“It made more money in the shortest period of time working than anything else a college kid with my background could do,” he says.
While at Tech, Defoor became acquainted with a couple of feedyard nutritionists. “Their work fascinated me and really encompassed many of the things I loved,” he says.
Defoor went on to graduate first in his class at Tech, and then on to West Texas A&M where he earned a master’s degree in ruminant nutrition and later, an MBA. He returned to Tech to complete a Ph.D. in ruminant nutrition working under Dr. Mike Galyean.
“Dr. Galyean, who is now the Provost at Texas Tech, was a great mentor and is a great friend. He really shaped the way I think and the way I approach data,” Defoor says.
Much of Defoor’s graduate work involved studying the interchangeability of roughage sources in feedyard rations — a topic that would play a major role in how feedyards would adapt to the most severe drought on record in the High Plains over a decade later.
“The cattle I used in my doctoral studies were provided by Cactus Feeders,” he recalls. “That allowed me to get to know Cactus a little better — a connection I relished, and one from which I would later benefit immensely.”
The Cactus Call
The years that followed Defoor’s doctoral studies were filled with opportunities. He spent time as a professor, a technical services manager for a pharmaceutical company, and a nutritionist for several great feedyards on the High Plains.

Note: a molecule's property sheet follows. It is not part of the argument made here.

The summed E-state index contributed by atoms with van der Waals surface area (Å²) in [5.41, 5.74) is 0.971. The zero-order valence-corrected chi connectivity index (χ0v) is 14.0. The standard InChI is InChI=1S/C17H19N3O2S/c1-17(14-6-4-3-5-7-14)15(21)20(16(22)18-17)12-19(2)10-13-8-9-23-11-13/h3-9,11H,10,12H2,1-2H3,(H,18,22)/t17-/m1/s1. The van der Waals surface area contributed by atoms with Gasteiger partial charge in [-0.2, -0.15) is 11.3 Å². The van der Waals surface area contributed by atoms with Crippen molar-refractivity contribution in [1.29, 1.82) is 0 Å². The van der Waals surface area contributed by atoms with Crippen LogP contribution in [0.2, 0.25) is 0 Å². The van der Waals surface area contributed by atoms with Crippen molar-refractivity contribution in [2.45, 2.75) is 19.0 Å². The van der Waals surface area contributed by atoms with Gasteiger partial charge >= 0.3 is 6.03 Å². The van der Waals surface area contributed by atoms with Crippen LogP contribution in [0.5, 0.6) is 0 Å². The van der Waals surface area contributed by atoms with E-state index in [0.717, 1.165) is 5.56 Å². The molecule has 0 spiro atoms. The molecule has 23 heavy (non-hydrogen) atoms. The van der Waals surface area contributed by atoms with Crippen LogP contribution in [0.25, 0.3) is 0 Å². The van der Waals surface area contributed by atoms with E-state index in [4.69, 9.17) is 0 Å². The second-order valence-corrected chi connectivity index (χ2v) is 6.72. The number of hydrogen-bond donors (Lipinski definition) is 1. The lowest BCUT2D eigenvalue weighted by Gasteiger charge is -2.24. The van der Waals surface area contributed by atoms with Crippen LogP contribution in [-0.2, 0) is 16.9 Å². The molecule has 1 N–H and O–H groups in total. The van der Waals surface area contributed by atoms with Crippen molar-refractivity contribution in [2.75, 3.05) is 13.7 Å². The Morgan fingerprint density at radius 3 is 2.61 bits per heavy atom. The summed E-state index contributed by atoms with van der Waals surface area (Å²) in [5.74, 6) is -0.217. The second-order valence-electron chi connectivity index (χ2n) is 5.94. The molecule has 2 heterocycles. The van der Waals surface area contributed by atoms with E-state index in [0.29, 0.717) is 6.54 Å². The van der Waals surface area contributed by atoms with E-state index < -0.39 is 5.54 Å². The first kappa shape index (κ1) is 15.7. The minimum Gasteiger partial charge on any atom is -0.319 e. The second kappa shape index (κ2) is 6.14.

The opportunity with Cactus came in 2005 when he was doing some business analytics work for them on a project with beta agonists — a topic that framed his early years at Cactus as they hired him full time.
“It didn’t take much thought to drop everything and go to Cactus full time,” he says. “They were, and still are, the epitome of the High Plains cattle feeding culture, and the Engler family offered something that had remained elusive to me — ownership in a feedyard.”
“Not just one in this case but 10 yards feeding over a million head per year and the brand and culture that went along with it,” Defoor says. “This was where I wanted to be.”
In 2000, the National Cattlemen’s Beef Association named Cactus the “Cattle Business of the Century.” Additionally, the organization was complete with the largest beef cattle research operation in the world.
“Cactus Research is the industry leader in beef production science and has influenced many of our business decisions over the years,” he says.
“I had several great mentors in my early years at Cactus. Paul Engler and Jack Rhoades were major influencers, and I still draw on many of their lessons,” he recalls. “They represented one side of my passion and romance for this business, while Dr. Mike Engler and Dr. Spencer Swingle, both scientists of the highest caliber, represented the other.”
Early in his career, Defoor led the organization’s efforts to integrate research and business analytics for several years before being promoted to Chief Operating Officer, and later to Co-CEO and a member of its board of directors.
In these roles, Defoor has had the privilege of hiring, placing, or helping develop some of the best cattle talent in the industry.